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Care Coordination in the Patient-Centered Medical Home New York Academy of Medicine May 24, 2011.

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Presentation on theme: "Care Coordination in the Patient-Centered Medical Home New York Academy of Medicine May 24, 2011."— Presentation transcript:

1 Care Coordination in the Patient-Centered Medical Home New York Academy of Medicine May 24, 2011

2 Starting Point Care Coordination -- one of the core functions of primary care and the Patient- Centered Medical Home Goal – to provide patients with care that is:  Accessible  Comprehensive  Continuous (relationship-based)  Coordinated

3 Definition of Care Coordination in the PCMH Care coordination is the deliberate organization of patient care activities between two or more participants (including the patient) involved in a patient’s care to facilitate the appropriate delivery of health care services Myers D, et al. The Roles of the PCMH and ACOs in Coordinating Patient Care. AHRQ Publication No 11-M005-EF, Dec 2010

4 The Patient Centered Medical Home Medical home is a model for the organization of primary care that delivers the core functions of primary health care. The medical home encompasses five functions and attributes:  Patient-Centered  Comprehensive & Coordinated care  Superb access  System based approach to quality & safety

5 Medical Home: What it Looks Like A health care setting that provides patients with:  well-organized & on-time visits  enhanced access with their own provider & care team for continuity (same day appointment availability, 24/7 telephone access, alternatives to the 1:1 visit)  proactive care management (evidence base clinical care, panel management, reminder systems, registries)  care coordination across settings (assistance with referrals, tracking for tests & referrals; care during transitions)  patient activation, engagement & participation in decisions on care (patient centered  customer driven)  connections to community resources to extend resources for care  focus on health outcomes & goals for improvement  use of Health IT as tool to support the achievement of advanced primary care practice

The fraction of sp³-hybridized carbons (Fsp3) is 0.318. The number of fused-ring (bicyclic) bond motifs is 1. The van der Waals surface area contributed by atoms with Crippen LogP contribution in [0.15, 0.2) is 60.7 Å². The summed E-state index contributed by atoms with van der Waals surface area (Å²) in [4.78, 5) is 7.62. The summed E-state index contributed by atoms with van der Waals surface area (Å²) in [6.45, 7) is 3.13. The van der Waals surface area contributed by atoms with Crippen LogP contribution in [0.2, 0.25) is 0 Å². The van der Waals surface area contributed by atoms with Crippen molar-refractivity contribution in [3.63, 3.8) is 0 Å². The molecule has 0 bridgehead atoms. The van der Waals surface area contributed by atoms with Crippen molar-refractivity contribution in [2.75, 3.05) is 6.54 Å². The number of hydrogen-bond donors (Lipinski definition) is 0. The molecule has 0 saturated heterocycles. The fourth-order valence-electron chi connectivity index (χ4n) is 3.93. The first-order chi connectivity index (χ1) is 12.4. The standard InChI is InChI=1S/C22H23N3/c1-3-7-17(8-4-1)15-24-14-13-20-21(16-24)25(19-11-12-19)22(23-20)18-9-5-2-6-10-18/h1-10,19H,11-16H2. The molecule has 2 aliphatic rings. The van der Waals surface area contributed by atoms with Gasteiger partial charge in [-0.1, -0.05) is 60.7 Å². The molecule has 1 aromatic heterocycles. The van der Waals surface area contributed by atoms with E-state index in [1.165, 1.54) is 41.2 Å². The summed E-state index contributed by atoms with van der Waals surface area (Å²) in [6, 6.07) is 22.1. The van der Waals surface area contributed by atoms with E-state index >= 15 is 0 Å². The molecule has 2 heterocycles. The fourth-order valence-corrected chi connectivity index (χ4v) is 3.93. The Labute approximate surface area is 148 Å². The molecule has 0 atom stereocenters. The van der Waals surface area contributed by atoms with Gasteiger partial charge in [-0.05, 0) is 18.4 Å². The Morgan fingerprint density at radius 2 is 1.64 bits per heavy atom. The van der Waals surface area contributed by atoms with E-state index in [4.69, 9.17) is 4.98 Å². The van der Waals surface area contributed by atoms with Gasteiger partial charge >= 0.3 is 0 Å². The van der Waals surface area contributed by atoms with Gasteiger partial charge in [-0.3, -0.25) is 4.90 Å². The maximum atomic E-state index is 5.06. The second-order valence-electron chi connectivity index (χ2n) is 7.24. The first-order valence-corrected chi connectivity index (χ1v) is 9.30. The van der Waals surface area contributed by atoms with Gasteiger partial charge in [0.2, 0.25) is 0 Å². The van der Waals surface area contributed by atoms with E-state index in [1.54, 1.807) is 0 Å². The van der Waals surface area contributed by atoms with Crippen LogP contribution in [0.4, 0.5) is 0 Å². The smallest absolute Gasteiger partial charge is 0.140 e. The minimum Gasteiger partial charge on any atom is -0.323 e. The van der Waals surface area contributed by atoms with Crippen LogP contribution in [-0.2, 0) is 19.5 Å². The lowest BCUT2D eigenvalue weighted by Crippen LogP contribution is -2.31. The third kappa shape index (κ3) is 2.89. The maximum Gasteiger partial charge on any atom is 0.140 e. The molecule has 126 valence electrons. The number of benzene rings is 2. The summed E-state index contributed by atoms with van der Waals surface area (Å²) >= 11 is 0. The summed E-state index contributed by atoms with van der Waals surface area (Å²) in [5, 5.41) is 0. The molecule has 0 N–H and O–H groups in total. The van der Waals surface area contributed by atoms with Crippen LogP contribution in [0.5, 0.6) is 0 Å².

6 Informed, Activated Patient Productive Interactions Prepared, Proactive Practice Team Functional and Clinical Outcomes Delivery System Design Decision Support Clinical Information Systems Self- Management Support Health System : Community Medical Home: Aligned with (Chronic) Care Model Health Care Organization Resources

7 Relationships Are Key “Coordination may be facilitated by certain design elements but it is more fundamentally a process of interaction among participants... specifically, coordination is carried out through relationships of shared goals, shared knowledge, and mutual respect.” (Gittell 2002,

8 What’s Required to Make it Work Well-trained workforce organized as multi- disciplinary care teams Mutual accountability among the team and between team and patients System designed to support care management & coordination through enhanced access, continuity and information availability Cross boundary cooperation & partnership among all provider types Technology infrastructure for information management & exchange Payment reform to support the work

9 What Works Well-organized primary care itself  better patient/staff experience, quality, reduced ED and hospital utilization Well-designed, targeted interventions to right patients (high risk/high need patients; transitions) Face-to-face interaction between patients and care coordinators to establish & maintain personal relationships Myers, D, AHRQ, Dec 2010

10 What Has Not Worked Disease management services delivered primarily by telephone (for Medicare beneficiaries) Targeted care coordination to low-risk Medicare patients Myers, D. AHRQ, Dec 2010